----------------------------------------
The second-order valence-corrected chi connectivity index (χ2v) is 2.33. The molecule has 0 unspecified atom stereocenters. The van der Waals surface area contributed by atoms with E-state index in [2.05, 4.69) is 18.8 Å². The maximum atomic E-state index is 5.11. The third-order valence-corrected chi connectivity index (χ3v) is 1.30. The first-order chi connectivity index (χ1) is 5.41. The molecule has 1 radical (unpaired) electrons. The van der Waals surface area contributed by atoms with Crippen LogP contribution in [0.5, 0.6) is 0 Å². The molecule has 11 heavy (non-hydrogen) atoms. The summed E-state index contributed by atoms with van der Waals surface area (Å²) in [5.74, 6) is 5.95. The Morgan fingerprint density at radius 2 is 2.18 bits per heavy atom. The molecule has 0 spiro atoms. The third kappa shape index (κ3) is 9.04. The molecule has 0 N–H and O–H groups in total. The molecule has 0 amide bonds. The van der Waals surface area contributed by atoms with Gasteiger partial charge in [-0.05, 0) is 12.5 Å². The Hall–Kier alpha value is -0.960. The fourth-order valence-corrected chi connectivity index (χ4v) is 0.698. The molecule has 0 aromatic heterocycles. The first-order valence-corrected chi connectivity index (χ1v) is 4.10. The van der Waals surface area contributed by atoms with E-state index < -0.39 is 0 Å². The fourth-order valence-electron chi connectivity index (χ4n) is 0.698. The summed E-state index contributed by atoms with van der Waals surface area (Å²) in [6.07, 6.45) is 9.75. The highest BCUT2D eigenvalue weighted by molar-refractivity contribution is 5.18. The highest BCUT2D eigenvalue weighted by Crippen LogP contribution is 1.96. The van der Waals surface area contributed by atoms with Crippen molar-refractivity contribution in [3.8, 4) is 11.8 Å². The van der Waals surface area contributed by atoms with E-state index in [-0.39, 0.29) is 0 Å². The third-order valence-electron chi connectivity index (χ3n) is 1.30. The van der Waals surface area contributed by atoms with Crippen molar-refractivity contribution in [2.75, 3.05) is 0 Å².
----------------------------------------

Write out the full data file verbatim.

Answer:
The second-order valence-corrected chi connectivity index (χ2v) is 2.33. The molecule has 0 unspecified atom stereocenters. The van der Waals surface area contributed by atoms with E-state index in [2.05, 4.69) is 18.8 Å². The maximum atomic E-state index is 5.11. The third-order valence-corrected chi connectivity index (χ3v) is 1.30. The first-order chi connectivity index (χ1) is 5.41. The molecule has 1 radical (unpaired) electrons. The van der Waals surface area contributed by atoms with Crippen LogP contribution in [0.5, 0.6) is 0 Å². The molecule has 11 heavy (non-hydrogen) atoms. The summed E-state index contributed by atoms with van der Waals surface area (Å²) in [5.74, 6) is 5.95. The Morgan fingerprint density at radius 2 is 2.18 bits per heavy atom. The molecule has 0 spiro atoms. The third kappa shape index (κ3) is 9.04. The molecule has 0 N–H and O–H groups in total. The molecule has 0 amide bonds. The van der Waals surface area contributed by atoms with Gasteiger partial charge in [-0.05, 0) is 12.5 Å². The Hall–Kier alpha value is -0.960. The fourth-order valence-corrected chi connectivity index (χ4v) is 0.698. The molecule has 0 aromatic heterocycles. The first-order valence-corrected chi connectivity index (χ1v) is 4.10. The van der Waals surface area contributed by atoms with E-state index < -0.39 is 0 Å². The fourth-order valence-electron chi connectivity index (χ4n) is 0.698. The summed E-state index contributed by atoms with van der Waals surface area (Å²) in [6.07, 6.45) is 9.75. The highest BCUT2D eigenvalue weighted by molar-refractivity contribution is 5.18. The highest BCUT2D eigenvalue weighted by Crippen LogP contribution is 1.96. The van der Waals surface area contributed by atoms with Crippen molar-refractivity contribution in [3.8, 4) is 11.8 Å². The van der Waals surface area contributed by atoms with E-state index in [-0.39, 0.29) is 0 Å². The third-order valence-electron chi connectivity index (χ3n) is 1.30. The van der Waals surface area contributed by atoms with Crippen molar-refractivity contribution in [2.75, 3.05) is 0 Å².